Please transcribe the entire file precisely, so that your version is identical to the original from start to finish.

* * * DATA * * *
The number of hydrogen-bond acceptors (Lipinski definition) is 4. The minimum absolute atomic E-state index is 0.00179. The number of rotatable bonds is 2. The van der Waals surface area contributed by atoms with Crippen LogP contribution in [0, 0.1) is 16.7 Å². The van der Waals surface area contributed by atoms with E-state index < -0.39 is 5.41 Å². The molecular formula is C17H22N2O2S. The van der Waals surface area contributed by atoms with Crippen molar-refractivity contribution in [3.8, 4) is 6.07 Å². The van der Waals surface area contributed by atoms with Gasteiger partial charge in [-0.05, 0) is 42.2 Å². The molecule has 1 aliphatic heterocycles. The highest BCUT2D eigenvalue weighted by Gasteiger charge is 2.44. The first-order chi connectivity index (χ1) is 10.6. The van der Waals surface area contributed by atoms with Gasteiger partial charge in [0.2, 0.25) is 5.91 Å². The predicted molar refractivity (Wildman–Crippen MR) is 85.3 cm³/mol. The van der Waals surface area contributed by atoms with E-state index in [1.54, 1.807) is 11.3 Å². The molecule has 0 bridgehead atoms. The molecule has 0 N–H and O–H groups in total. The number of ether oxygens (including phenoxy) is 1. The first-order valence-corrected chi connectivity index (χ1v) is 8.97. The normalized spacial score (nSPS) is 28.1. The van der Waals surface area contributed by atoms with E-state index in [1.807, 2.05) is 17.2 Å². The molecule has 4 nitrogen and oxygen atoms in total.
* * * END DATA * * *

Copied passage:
The number of hydrogen-bond acceptors (Lipinski definition) is 4. The minimum absolute atomic E-state index is 0.00179. The number of rotatable bonds is 2. The van der Waals surface area contributed by atoms with Crippen LogP contribution in [0, 0.1) is 16.7 Å². The van der Waals surface area contributed by atoms with E-state index < -0.39 is 5.41 Å². The molecular formula is C17H22N2O2S. The van der Waals surface area contributed by atoms with Crippen molar-refractivity contribution in [3.8, 4) is 6.07 Å². The van der Waals surface area contributed by atoms with Gasteiger partial charge in [-0.05, 0) is 42.2 Å². The molecule has 1 aliphatic heterocycles. The highest BCUT2D eigenvalue weighted by Gasteiger charge is 2.44. The first-order chi connectivity index (χ1) is 10.6. The van der Waals surface area contributed by atoms with Gasteiger partial charge in [0.2, 0.25) is 5.91 Å². The predicted molar refractivity (Wildman–Crippen MR) is 85.3 cm³/mol. The van der Waals surface area contributed by atoms with E-state index in [1.54, 1.807) is 11.3 Å². The molecule has 0 bridgehead atoms. The molecule has 0 N–H and O–H groups in total. The number of ether oxygens (including phenoxy) is 1. The first-order valence-corrected chi connectivity index (χ1v) is 8.97. The normalized spacial score (nSPS) is 28.1. The van der Waals surface area contributed by atoms with E-state index in [1.807, 2.05) is 17.2 Å². The molecule has 4 nitrogen and oxygen atoms in total.